The third step is Tiraspol’s insistence on negotiating with the Moldovan government only through the “5+2” format, knowing only too well that the government prefers the “1+1” format under the aegis of the OSCE, without the presence of the aggressor state, the Russian Federation, which has maintained a small force of “peacekeepers” in Transnistria since the 1990s.

The purportedly genuine protests by Transnistrian trade unions and companies against the new customs duties look suspiciously like another tool in Tiraspol’s strategy. While protesters tried to distance themselves from the authorities, Moldovan news reports have suggested the involvement of people close to the region’s “president” Vadim Krasnoselski and Victor Gushan, who heads the Sheriff conglomerate that dominates the territory’s economy.

The next steps depend on the reaction of the authorities in Chisinau, indications from Moscow, and the personal decisions of Gushan, the de-facto ruler of Transnistria, who rarely if ever makes public statements on politics.

This strategy aims to get Chisinau to abandon trying to reintegrate Transnistria, roll back the customs duties, and stop what Tiraspol sees as efforts to control the breakaway region and make it dependent on Chisinau.

Beyond the departure of Russian troops, Chisinau aims to incorporate the institutional system of Transnistria into that of Moldova. This could be partially accomplished with a joint budget covering both banks of the Dniester and resolving issues such as managing pensions between the central banks currently operating in both territories. Transnistria has all the institutions of a consolidated state and it will be difficult, however, to convince it to dismantle the police, army, and parliament.

The Real Law on the Left Bank

The recent speculation about whether the Transnistrian region would request Russian annexation hardly came as a shock, as similar rumors have circulated in the past. These rumors, often initiated by the Tiraspol authorities and amplified by Russian media channels, serve several purposes, but rarely have direct legal consequences. The reality is that it is the de-facto administration of Transnistria – the Sheriff conglomerate, headed by Victor Gushan – that controls the political processes on the left bank of the Dniester, and the prosperous business that Sheriff has in Tiraspol and the income Gushan enjoys from exports to EU countries simply cannot co-exist with the supposed wish to become part of Russia, as this would immediately destroy the EU-focused economy of the separatist region, as well as considerably reduce the oligarch’s wealth.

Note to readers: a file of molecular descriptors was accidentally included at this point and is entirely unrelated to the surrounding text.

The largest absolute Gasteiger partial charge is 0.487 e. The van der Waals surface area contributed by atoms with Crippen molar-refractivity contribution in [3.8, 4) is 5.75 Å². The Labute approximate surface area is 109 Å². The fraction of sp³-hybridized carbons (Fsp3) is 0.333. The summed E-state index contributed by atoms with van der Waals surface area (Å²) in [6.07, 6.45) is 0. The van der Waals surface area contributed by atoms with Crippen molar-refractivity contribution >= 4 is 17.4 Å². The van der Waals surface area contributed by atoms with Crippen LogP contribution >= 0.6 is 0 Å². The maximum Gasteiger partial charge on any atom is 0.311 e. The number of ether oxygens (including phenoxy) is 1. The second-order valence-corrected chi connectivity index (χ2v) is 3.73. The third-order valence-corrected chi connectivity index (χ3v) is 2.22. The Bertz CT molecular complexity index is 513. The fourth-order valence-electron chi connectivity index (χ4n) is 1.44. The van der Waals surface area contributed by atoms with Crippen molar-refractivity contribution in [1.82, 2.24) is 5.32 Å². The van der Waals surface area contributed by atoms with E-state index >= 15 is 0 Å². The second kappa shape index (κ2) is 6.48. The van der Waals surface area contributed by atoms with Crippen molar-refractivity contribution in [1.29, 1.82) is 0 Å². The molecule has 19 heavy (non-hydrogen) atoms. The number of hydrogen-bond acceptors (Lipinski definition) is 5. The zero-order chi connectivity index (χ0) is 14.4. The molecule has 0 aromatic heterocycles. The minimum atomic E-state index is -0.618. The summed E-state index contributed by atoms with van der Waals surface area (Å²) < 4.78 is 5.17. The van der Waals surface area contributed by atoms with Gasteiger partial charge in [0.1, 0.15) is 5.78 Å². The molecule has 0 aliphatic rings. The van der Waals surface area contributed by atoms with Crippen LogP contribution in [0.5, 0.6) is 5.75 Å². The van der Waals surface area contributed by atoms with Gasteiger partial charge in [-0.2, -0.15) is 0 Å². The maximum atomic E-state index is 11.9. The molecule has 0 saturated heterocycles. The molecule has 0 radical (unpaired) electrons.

These moves and statements can be interpreted from several perspectives. A formal request by Transnistria to join the Russian Federation, should this ever transpire, would represent a significant escalation of separatist rhetoric, with the potential to deepen the gulf between Transnistria and Moldova and hamper the current Moldovan government’s policy of joining the EU. More likely, these gestures are part of a broader negotiating strategy aimed at pressuring Chisinau and its international partners for certain political or economic concessions, especially the cancellation of import duties for firms in Transnistria, if not a halt to reintegration efforts and the resulting increasing dependence on Chisinau.

It should be stressed that, although the rhetoric may seem alarming, similar events in the past have shown that there is a significant distance between the provocations and blackmail of separatist leaders and concrete changes in Tiraspol’s policy, namely the 2006 referendum on independence. This referendum was called following the previous “all levels” congress.

Even if Transnistria were to formally join Russia, through a referendum or otherwise, its full political and economic integration into Russia might depend on Moscow’s ability to project its control through military means, across hundreds of kilometers of Ukrainian territory. The 1,500 or so Russian troops stationed in Transnistria are not capable of posing a significant military threat to Ukraine, but only to Moldova, at the moment an unlikely scenario.    

This article first appeared in Transition Online